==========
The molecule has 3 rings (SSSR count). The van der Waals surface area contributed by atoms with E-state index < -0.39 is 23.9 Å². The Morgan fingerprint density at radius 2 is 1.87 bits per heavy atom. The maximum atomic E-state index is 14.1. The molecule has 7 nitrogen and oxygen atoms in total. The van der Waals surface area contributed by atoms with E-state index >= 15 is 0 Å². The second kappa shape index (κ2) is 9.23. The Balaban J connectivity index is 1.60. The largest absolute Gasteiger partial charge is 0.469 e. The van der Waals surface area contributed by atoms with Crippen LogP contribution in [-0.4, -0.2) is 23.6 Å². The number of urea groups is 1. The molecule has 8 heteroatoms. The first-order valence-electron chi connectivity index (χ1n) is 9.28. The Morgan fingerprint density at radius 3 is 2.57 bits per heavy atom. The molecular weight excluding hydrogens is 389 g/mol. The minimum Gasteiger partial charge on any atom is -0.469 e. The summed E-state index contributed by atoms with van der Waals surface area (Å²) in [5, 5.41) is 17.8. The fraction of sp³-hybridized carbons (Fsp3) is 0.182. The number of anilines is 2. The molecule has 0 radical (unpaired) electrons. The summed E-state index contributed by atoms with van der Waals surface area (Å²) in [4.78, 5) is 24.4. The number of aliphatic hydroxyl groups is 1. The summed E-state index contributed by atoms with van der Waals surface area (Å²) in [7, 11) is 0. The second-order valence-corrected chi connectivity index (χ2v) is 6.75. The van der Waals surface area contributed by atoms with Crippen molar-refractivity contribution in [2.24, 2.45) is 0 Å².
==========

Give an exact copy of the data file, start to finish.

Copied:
The molecule has 3 rings (SSSR count). The van der Waals surface area contributed by atoms with E-state index < -0.39 is 23.9 Å². The Morgan fingerprint density at radius 2 is 1.87 bits per heavy atom. The maximum atomic E-state index is 14.1. The molecule has 7 nitrogen and oxygen atoms in total. The van der Waals surface area contributed by atoms with E-state index >= 15 is 0 Å². The second kappa shape index (κ2) is 9.23. The Balaban J connectivity index is 1.60. The largest absolute Gasteiger partial charge is 0.469 e. The van der Waals surface area contributed by atoms with Crippen LogP contribution in [-0.4, -0.2) is 23.6 Å². The number of urea groups is 1. The molecule has 8 heteroatoms. The first-order valence-electron chi connectivity index (χ1n) is 9.28. The Morgan fingerprint density at radius 3 is 2.57 bits per heavy atom. The molecular weight excluding hydrogens is 389 g/mol. The minimum Gasteiger partial charge on any atom is -0.469 e. The summed E-state index contributed by atoms with van der Waals surface area (Å²) in [5, 5.41) is 17.8. The fraction of sp³-hybridized carbons (Fsp3) is 0.182. The number of anilines is 2. The molecule has 0 radical (unpaired) electrons. The summed E-state index contributed by atoms with van der Waals surface area (Å²) in [4.78, 5) is 24.4. The number of aliphatic hydroxyl groups is 1. The summed E-state index contributed by atoms with van der Waals surface area (Å²) in [7, 11) is 0. The second-order valence-corrected chi connectivity index (χ2v) is 6.75. The van der Waals surface area contributed by atoms with Crippen molar-refractivity contribution in [2.24, 2.45) is 0 Å².